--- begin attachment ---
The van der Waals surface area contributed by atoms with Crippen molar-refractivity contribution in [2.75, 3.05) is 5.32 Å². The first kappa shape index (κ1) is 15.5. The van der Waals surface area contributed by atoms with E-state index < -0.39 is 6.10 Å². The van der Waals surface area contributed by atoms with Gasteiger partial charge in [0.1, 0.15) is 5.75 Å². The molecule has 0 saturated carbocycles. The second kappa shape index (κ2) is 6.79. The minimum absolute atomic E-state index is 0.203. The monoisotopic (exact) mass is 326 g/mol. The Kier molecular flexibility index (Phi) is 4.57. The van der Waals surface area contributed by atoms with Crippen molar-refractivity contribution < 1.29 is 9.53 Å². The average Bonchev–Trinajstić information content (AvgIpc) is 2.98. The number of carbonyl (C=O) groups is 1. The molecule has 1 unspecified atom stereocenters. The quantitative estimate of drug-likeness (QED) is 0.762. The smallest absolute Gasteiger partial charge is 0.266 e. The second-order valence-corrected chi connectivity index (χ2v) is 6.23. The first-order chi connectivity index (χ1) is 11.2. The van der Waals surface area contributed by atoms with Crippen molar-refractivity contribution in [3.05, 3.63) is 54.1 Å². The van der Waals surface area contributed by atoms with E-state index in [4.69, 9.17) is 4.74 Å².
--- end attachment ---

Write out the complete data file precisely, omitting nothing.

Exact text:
The van der Waals surface area contributed by atoms with Crippen molar-refractivity contribution in [2.75, 3.05) is 5.32 Å². The first kappa shape index (κ1) is 15.5. The van der Waals surface area contributed by atoms with E-state index < -0.39 is 6.10 Å². The van der Waals surface area contributed by atoms with Gasteiger partial charge in [0.1, 0.15) is 5.75 Å². The molecule has 0 saturated carbocycles. The second kappa shape index (κ2) is 6.79. The minimum absolute atomic E-state index is 0.203. The monoisotopic (exact) mass is 326 g/mol. The Kier molecular flexibility index (Phi) is 4.57. The van der Waals surface area contributed by atoms with Crippen molar-refractivity contribution < 1.29 is 9.53 Å². The average Bonchev–Trinajstić information content (AvgIpc) is 2.98. The number of carbonyl (C=O) groups is 1. The molecule has 1 unspecified atom stereocenters. The quantitative estimate of drug-likeness (QED) is 0.762. The smallest absolute Gasteiger partial charge is 0.266 e. The second-order valence-corrected chi connectivity index (χ2v) is 6.23. The first-order chi connectivity index (χ1) is 11.2. The van der Waals surface area contributed by atoms with Crippen molar-refractivity contribution in [3.05, 3.63) is 54.1 Å². The van der Waals surface area contributed by atoms with E-state index in [4.69, 9.17) is 4.74 Å².